The Utah Men's State Amateur, the world's longest continuing golf tournament going on now for 110 years, is an event loaded with history and tradition.

It's time for one of those traditions to change.

In case you don't know, the tournament includes regional qualifying at sites around the state that determines the players who advance to 36 holes of further qualifying at a final site — which was Soldier Hollow this year. After two days of medal play at the final site, the low 31 advance along with the defending champion to five rounds of eliminating match play.

Years ago, when a 1-handicapper was a rare find, it was easy to pick which golfers were capable of winning the title. Golfers with a 3, 4 or 5 handicap were even included in that category.

Not anymore. There are more great golfers in Utah than ever before. Twenty or even 10 years ago there wasn't a handful of scratch players or plus-handicappers. At this year's State Am, there were more than 100 with a scratch handicap or better.

With numbers like that, it's time to take it up a notch by including more top-notch players in match play. Every golfer who reached match play this year said every other golfer in match play was good enough to win the title. In fact, they all said a lot of those who didn't get to match play were good enough to win the title.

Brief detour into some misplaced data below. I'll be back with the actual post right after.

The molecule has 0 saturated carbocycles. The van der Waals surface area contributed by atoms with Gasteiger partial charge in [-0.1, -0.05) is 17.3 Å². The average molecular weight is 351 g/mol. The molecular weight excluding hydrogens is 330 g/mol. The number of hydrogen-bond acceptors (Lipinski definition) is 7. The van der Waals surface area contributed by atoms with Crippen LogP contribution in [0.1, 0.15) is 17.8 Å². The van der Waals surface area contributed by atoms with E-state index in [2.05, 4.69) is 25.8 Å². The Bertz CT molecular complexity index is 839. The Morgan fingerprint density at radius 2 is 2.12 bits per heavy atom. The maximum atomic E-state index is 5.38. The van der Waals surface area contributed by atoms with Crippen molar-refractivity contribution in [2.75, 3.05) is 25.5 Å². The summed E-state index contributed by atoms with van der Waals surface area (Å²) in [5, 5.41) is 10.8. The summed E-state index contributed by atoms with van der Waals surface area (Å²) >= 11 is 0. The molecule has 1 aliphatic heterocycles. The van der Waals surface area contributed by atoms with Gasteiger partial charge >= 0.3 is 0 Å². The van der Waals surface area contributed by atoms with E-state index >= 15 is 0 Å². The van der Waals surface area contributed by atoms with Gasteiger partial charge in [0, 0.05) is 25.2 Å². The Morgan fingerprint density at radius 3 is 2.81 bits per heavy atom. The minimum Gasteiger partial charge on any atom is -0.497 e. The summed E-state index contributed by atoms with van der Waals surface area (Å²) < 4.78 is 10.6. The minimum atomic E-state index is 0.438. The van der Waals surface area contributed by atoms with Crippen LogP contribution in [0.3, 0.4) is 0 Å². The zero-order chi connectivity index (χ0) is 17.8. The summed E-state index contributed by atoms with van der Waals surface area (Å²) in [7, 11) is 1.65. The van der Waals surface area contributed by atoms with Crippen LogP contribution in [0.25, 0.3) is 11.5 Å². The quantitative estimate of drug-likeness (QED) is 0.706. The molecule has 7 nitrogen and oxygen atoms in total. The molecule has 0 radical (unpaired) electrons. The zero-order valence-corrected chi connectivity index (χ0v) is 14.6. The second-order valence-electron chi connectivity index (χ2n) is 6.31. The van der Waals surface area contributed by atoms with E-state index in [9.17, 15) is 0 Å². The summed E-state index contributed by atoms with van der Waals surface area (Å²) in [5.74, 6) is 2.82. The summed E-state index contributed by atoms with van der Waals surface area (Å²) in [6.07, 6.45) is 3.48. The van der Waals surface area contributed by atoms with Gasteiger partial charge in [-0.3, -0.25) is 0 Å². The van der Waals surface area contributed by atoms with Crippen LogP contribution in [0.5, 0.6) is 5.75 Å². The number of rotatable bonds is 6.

Yes, they had an equal chance to get there just by shooting one of the low 31 scores. But the line is so fine right now that the line needs to be moved. Did you look at the list of those who missed by just one shot? Greg Buckway, a former Utah Open Champion, out by one. Former champs Doug Bybee and Gregg Oliphant, evidently not good enough for match play this year — but only by a shot. Kirk Siddens, a player many consider Utah's best, could have used one more one-putt. Robert McRae, a player that no one would want to face in match play, didn't get to face anyone.

The list of those who missed match play by one, two or three shots, who would have made a 64-player field, would have any college coach drooling. In fact, several are already college golf stars and clearly good enough to win a state amateur title.

Utah Golf Association officials have balked at expanding match play to 64 players based on the time and space it would require for the host golf course. Also, they haven't wanted to dilute match play with players who really are not good enough to survive.

Based on handicap alone, a field of 64 today would be stronger than the fields of 32 two decades ago. Let's find the time and space to make it work. Add a day if necessary.

Simply put, if we want the Utah State Am champion to be the best of the best, let's just make sure that all of the best are there for him to beat. Hopefully, it will be that way when the State Am returns to Soldier Hollow in 2010, if not sooner.

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